Eloqua 23C Release Overview

Eloqua 23C Release Overview

August 2023 | Marketing Automation

This month's packed Eloqua release may not contain many exciting new features, but it does fix several major frustrations with the platform.

Oracle would have you believe that the headline feature of this month's Eloqua release was UI changes to the settings area of this platform. Yet the Eloqua 23C release is a packed one, with lots of minor updates even if it does lack that headline grabbing new functionality. Even then, the addition of webhook support to the Eloqua platform is actually fairly significant from a technology perspective, even if it probably won't excite marketers. Long-time Eloqua users will have to make do with a truck-load of minor tweaks that fix some of the biggest annoyances and inconsistencies that afflict such a mature platform.

The most high profile update is probably the addition of auto-expiry for landing pages. Eloqua has long had the ability to redirect landing pages as well as to expire forms. However, the capability to expire landing pages has been curiously absent, perhaps due to the redirect feature. Now auto-expiry fixes this oversight, allowing landing pages to be automatically redirected on a specified date and time. This means that users don't have to go into Eloqua manually in order to configure redirects when event registration closes, which was never a great user experience for either marketer or visitor.

Oracle have also finally fixed one of the biggest inconsistencies that afflicted Eloqua landing pages. Unlike competing marketing automation platforms, Eloqua does not automatically redirect email links for tracking purposes. Instead, users are expected to manually apply tracking to untracked external pages by checking a checkbox under the link settings. This thoroughly confuses marketers, who are never sure whether the checkbox in question needs to be checked or not. As a result, most Eloqua users are trained to always check the 'add redirect tracking' checkbox when adding website links to an email, which is fine except for one small problem that specifically affects Eloqua landing pages.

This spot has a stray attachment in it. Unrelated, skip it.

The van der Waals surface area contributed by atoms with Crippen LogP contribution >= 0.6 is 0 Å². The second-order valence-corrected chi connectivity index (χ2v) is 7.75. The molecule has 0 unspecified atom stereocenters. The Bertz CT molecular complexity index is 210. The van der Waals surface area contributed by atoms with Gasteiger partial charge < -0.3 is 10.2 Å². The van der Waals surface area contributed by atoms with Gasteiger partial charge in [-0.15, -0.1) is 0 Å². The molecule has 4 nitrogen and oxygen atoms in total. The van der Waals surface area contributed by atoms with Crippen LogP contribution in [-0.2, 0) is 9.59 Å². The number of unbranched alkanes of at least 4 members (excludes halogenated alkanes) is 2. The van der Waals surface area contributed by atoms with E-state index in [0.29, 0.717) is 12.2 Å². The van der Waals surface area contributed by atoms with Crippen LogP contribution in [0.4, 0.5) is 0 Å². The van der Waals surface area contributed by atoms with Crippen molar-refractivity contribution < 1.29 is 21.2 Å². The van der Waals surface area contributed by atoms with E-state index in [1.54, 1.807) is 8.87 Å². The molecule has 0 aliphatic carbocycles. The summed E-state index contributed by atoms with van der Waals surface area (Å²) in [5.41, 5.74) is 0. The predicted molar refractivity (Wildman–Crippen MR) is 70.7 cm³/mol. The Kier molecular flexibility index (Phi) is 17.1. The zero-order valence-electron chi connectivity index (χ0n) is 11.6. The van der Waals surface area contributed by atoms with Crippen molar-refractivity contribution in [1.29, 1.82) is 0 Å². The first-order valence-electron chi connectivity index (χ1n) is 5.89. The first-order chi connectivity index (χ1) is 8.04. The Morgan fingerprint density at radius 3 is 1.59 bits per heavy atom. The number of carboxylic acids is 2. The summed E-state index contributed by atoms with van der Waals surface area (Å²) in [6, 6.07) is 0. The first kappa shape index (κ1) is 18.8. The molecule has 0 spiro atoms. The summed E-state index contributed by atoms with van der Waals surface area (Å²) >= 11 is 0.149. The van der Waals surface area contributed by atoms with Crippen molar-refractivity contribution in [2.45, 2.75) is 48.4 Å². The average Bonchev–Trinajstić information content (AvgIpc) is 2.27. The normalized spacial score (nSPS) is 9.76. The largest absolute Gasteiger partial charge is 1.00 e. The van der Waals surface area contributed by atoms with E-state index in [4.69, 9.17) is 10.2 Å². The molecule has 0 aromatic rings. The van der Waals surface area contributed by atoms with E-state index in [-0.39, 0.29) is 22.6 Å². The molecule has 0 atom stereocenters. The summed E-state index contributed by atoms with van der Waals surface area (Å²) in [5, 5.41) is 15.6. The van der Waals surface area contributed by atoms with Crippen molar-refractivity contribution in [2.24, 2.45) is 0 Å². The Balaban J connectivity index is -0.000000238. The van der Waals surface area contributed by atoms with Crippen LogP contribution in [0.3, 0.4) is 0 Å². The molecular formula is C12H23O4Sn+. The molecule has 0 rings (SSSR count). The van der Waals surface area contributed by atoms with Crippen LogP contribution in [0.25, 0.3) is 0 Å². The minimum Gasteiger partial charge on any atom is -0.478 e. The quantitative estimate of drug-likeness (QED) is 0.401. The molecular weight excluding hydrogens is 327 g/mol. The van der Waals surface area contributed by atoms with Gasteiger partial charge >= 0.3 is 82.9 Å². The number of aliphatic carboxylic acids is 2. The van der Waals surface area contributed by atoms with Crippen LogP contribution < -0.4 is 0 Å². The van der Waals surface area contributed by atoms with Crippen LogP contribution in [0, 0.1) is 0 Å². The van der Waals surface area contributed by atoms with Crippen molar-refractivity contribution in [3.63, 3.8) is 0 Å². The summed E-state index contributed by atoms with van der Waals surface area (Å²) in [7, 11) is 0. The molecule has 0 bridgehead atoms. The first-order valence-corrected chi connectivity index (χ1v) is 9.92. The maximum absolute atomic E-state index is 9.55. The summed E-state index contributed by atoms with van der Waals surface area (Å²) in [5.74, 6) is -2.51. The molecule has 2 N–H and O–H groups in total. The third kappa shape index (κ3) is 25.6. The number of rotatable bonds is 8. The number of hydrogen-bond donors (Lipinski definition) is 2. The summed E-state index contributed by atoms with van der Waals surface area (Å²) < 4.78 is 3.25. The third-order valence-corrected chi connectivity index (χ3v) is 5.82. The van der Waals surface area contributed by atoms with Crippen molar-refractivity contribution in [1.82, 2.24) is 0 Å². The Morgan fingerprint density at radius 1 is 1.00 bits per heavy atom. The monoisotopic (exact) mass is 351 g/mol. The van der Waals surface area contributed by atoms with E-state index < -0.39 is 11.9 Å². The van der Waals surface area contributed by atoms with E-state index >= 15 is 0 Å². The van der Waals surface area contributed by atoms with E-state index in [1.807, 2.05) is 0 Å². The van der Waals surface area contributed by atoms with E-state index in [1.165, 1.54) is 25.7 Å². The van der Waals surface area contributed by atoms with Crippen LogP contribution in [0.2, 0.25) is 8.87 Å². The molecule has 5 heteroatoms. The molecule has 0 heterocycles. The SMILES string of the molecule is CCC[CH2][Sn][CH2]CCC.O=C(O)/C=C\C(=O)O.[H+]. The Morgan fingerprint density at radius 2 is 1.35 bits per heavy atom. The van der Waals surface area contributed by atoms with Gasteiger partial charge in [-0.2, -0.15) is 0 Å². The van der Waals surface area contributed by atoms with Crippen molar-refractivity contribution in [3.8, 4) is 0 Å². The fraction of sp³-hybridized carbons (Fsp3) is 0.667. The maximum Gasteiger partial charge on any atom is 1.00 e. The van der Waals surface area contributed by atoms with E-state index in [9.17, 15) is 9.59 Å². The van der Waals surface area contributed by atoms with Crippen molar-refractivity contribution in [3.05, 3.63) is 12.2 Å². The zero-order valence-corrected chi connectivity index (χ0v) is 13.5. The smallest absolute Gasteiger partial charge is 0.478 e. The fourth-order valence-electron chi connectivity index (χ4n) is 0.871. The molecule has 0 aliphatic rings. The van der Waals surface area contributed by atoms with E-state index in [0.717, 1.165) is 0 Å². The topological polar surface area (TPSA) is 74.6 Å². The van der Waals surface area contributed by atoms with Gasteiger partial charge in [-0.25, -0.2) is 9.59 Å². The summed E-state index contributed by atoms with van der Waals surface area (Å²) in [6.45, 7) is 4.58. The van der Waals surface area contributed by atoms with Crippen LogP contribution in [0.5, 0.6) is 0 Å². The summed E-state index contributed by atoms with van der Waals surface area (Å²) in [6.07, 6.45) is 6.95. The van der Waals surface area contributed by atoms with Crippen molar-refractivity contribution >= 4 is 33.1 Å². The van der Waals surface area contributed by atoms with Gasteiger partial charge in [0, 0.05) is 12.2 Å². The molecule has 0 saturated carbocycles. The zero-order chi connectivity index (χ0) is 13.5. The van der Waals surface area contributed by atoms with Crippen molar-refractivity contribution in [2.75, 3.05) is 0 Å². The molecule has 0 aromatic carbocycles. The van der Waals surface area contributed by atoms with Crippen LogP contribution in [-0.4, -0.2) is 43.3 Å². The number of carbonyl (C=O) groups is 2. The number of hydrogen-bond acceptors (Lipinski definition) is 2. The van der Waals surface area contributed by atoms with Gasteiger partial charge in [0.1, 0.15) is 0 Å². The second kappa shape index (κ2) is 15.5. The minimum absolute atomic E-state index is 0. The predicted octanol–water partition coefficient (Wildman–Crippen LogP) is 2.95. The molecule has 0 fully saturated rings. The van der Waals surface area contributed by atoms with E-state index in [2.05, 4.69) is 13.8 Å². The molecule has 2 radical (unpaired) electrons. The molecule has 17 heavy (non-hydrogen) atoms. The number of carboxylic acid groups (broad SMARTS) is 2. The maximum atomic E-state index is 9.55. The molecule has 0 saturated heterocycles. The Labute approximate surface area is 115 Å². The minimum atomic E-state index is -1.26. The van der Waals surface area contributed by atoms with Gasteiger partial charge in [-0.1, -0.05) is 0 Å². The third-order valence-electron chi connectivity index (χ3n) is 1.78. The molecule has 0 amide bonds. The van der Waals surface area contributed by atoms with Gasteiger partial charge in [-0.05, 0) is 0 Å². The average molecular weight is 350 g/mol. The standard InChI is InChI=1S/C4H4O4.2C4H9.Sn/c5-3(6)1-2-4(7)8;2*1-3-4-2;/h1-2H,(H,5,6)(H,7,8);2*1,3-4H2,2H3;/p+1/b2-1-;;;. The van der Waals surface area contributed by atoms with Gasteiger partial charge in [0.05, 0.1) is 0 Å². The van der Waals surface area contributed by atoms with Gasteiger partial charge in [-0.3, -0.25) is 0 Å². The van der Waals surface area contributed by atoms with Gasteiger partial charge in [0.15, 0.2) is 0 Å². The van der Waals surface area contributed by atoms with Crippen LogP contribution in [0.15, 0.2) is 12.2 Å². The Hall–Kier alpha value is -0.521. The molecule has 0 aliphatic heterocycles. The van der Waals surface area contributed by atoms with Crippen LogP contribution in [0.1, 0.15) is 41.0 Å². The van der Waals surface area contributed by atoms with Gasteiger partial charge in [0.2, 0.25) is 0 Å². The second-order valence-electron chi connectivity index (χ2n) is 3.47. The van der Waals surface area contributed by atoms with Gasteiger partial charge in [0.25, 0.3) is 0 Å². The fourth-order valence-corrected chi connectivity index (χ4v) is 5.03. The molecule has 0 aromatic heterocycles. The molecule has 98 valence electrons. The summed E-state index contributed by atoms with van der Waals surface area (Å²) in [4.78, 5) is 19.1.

Eloqua does have a different UI for adding Eloqua landing pages to emails compared to external webpage links. The link type setting controls which UI is used. However, virtually nobody actually uses the Landing Page link type - it's far easier to just add the link as an external webpage and then tick the 'add redirect tracking' checkbox. Consequently, that's what everyone does. Unfortunately, this behaviour has the unintended side effect of breaking personalisation of the page and blocking form pre-population. That can be a serious problem if you're linking to a custom preference centre. As a result, Oracle have made a very small UI tweak to the link settings panel, which will have a major impact on the ability to track landing pages properly. If a user links to an Eloqua landing page from an email, then the 'add redirect tracking' checkbox will be disabled. Following this minor update, customer admins can safely update their user training to state that the 'add redirect tracking' checkbox should always be checked when adding email links regardless of destination.

Page Tags

On the subject of tracking, there has been a slight tweak to the page tag settings that should substantially increase the usefulness of auto-tagging rules. The problem with Eloqua page tagging is that it was designed for the early days of the web when corporate websites were much smaller and simpler than they are today. The default site map refresh settings are very aggressive, archiving pages if they haven't been visited in the last seven days. That limits the usefulness of page tagging, which until now had no way of adding newly detected website paths to an existing page tag. Auto-tagging rules can only tag existing website paths. However, auto-tagging rules can't add new pages or sub-folders to a tag, only new HTML documents. Consequently, it is common to see pages removed from a webpage due to low activity but which are not re-added when traffic picks up again.